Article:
One of the complaints I see here is that there isn't much of the title's Zen nor much motorcycle maintenance, either -- and I note that the author says something about this in his introduction, so it must be true, right? -- yet I believe there is plenty of both. If the reader is expecting an introduction to Zen or a How To manual on motorcycle maintenance, those will not be found. It's not even the author sharing his enjoyment of either of the two fields with his audience. But the themes that run throughout the book explore many of the same ideas the Buddha did, and several concepts important to motorcycle maintenance that will not be found in manuals are discussed throughout the work. But the title really represents the duality that Pirsig puts under his microscope: Zen represents the hippie "go with the flow" attitude that is contrasted to the "slice and dice" schemes of technology, via motorcycle maintenance. And in the end, the title doesn't say just motorcycle maintenance; it's the "Art " that's critical, because one thing the book is aiming for is to show us that the science of technology is an art -- or at least should be an art -- and that the two ways of looking at life don't need to be in opposition, but can be quite naturally blended, to the benefit of all concerned.
It might seem like the novel is caught in its time, with language about those who see things as "groovy" vs. "the squares" but the dichotomy between the two has been under discussion in various forms for centuries: romanticism vs. empiricism, passion vs. logic, science vs. religion. The same split is found today underlying two sides of the debate over climate change. If the book is not approached as being literally about Zen and motorcycle maintenance, but as using these as stand-ins for concepts that can be much larger -- or even much smaller -- there is a lot to be gained here.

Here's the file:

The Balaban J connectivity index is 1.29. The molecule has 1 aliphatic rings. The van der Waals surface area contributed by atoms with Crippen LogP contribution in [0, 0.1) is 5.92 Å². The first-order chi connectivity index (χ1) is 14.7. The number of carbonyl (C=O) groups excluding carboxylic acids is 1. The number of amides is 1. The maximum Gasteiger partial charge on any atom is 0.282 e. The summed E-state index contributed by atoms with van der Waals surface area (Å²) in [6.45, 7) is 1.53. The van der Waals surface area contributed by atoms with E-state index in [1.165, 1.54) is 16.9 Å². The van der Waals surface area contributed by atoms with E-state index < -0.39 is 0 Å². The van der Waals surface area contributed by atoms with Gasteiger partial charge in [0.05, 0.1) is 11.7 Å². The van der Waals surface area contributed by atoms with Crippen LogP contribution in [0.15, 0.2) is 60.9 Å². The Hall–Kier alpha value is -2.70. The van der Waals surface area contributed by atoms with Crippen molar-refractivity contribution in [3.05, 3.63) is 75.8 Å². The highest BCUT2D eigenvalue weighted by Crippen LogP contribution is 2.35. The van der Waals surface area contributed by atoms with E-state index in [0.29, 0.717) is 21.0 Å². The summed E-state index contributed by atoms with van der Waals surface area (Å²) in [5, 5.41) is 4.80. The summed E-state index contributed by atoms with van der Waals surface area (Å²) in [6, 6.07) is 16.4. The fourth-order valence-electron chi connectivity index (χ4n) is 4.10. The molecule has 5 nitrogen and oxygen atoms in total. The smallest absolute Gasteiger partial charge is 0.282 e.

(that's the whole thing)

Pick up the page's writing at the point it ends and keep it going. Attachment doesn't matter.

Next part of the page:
Another complaint is that the protagonist is not sympathetic, but that's because this isn't a novel written from the romantic side, nor, really, the empirical side -- it's not even a novel, though it reads a lot like one -- it is a true-enough tale of relationships between two related men, and a father and a son, and a road trip that carries with it time for plenty of slow discussion of philosophy. The book takes its time putting the pieces together, and the author isn't trying to win our love -- if you can approach the book on its own terms rather than with a whole load of expectations about what it should do and how it should do it, you may get something out of it -- but to truly enjoy it, you've got to go with the flow, you know?
I know I get a lot out of it every time I read it. I love road stories, and this one is paced just like a real long-distance trip, with long stretches of time to think things through interspersed with short breaks for taking care of the business of life. That what's going on in the environment, relationships, and other encounters reflects what's being thought through in the long stretches is a small bonus. The writing is clean and evocative, enjoyable. For the most part, the carefully constructed introduction to all the elements needed to understand the philosophy is gentle enough to be clear and not overly taxing, at least until the deepest parts, which can be hard to follow (and for good reason). The elements of psychological mystery captivate me each time.